- There’s been a miscommunication. Double check that you have the right email address, phone number, and even customer name on your original invoice. It’s also possible that there was an error in the payment due date.
- It’s difficult for the customer to actually pay you. Are you unintentionally making it hard for your customers to make a payment? Consider the overall experience when you think about how your customers make payments to you. It may be time for online payment software to make it easier, and faster for your customers to pay you on time.
- Your customer is purposefully avoiding payment. Not every unpaid invoice is malicious, but it is still possible that a nonpayment may be due to a customer avoiding paying up. When you’ve ruled out the other possibilities, it may be time to take more serious action on those unpaid invoices—there’s more on that later. If a client constantly misses payments, that’s one too many red flags—it’s time to consider firing your client.
How to avoid outstanding invoices in the first place
It’s important to remember unpaid invoices aren’t 100% avoidable. But, there are a few practices you can put in place to help deter your customers from letting invoices go unpaid:
1. Set clear payment terms on your invoices
Whether it’s net 30 or upon receipt, make sure your invoices clearly state the payment terms.
They should tell customers:
- How to pay you
- The payment due date
- What happens if payment is late
These payment terms need to be clear and noticeable on the invoice so there’s no confusion when it comes time for your customer to make their payment.”
2. Put an invoice late fee or penalty in place
A late payment fee may just be the motivation your customers need to make sure they pay on time. After all, no one likes to pay a fee!
Just remember: if you don’t currently charge late payment fees, you’ll have to communicate this policy change to all of your customers. You can include it on their next invoice, and in the email or text message you use to send your invoice. The last thing you want is to surprise an unknowing customer—especially one with a good track record—with a late fee!
3. Allow customers to pay invoices in installments
Instead of only allowing customers to pay for a service upfront in one cost, you can allow them to pay in installments overtime with customer financing. This is especially handy for bigger, more costly jobs but it can easily work for any service business.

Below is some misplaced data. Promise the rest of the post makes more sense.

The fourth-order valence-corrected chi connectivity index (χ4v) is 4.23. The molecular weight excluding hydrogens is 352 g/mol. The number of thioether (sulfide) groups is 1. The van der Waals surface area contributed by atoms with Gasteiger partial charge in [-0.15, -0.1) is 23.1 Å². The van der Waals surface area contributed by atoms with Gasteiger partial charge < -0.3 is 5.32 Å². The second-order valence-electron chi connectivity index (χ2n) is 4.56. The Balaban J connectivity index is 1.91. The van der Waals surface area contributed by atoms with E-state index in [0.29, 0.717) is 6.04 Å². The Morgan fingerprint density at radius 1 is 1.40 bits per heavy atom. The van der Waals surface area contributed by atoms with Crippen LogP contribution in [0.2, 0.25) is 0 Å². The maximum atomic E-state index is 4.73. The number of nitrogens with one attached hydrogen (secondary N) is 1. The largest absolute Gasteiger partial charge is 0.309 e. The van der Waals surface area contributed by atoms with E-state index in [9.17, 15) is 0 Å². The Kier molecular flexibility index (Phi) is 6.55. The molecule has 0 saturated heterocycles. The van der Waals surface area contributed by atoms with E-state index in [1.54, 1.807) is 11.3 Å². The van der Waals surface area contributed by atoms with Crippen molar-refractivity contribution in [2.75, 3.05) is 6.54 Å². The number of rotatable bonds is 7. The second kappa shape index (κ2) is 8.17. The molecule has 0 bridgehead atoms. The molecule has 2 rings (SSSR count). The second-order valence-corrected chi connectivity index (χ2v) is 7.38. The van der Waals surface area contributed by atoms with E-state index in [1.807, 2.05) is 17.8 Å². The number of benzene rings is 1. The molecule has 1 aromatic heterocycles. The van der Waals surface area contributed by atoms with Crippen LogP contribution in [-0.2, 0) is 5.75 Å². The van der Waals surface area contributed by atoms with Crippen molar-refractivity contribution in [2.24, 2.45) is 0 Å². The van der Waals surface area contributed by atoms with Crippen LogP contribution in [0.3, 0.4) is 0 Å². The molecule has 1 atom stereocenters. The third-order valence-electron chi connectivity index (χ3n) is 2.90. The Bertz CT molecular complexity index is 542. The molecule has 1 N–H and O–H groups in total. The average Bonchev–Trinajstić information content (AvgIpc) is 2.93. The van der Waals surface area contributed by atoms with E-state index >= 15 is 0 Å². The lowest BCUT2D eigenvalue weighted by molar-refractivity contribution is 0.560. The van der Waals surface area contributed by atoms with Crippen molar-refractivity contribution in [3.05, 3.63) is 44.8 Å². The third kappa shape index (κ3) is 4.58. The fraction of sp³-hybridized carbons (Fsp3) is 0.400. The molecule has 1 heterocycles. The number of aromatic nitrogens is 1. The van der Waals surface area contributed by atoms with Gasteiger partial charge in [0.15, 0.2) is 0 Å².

By allowing customers to pay over time, you impress customers with your flexibility and you make it easier for them to pay you. Best of all, you won’t suffer from the same cash flow problems because of unpaid invoices. Bonus: customer financing can help you win over potential clients, too.
4. Automate payment reminder follow-ups
Payment reminders are great, but payment reminder follow-ups are even better. By automating your payment reminders, you spend less time and resources chasing down payments, and more effort on the big picture of your business.
Pro Tip: You can use field service invoicing software to send automated follow-ups on invoices and prompt customers to pay their overdue invoices. Software like Jobber will send out an automatic follow-up to your client by email or text asking them to pay the outstanding balance, so you don’t have to.
An example of what a text message follow-up for an unpaid invoice looks like using Jobber
5. Accept online payments to make paying invoices easier
What are your payment options? Are you only sending invoices and accepting payments by mail? Sometimes a complicated payment process is what’s blocking your customers from paying their invoices on time or even making early payments. Consider switching to credit card payments to make things easier for your customers.
What happens if a customer still doesn’t pay an invoice?
If you’ve tried all of the methods above to get a customer to pay an outstanding invoice, including getting in touch, resending invoices, and automating reminders, it’s probably time to explore legal action.
First off, you can hire an attorney to send a demand letter to your customer on your behalf. A message from your lawyers may just push your customer to pay their invoice. But if that doesn’t work, your attorney can help you decide to output forward a lien or a lawsuit.
The next step after that would be small claims court. Learn more about how to pursue legal action when a customer won’t pay their invoice.
It’s always good to remember that while unpaid invoices are damaging to your business in the long run, taking legal action is expensive and best reserved for the most serious cases, and the most expensive jobs.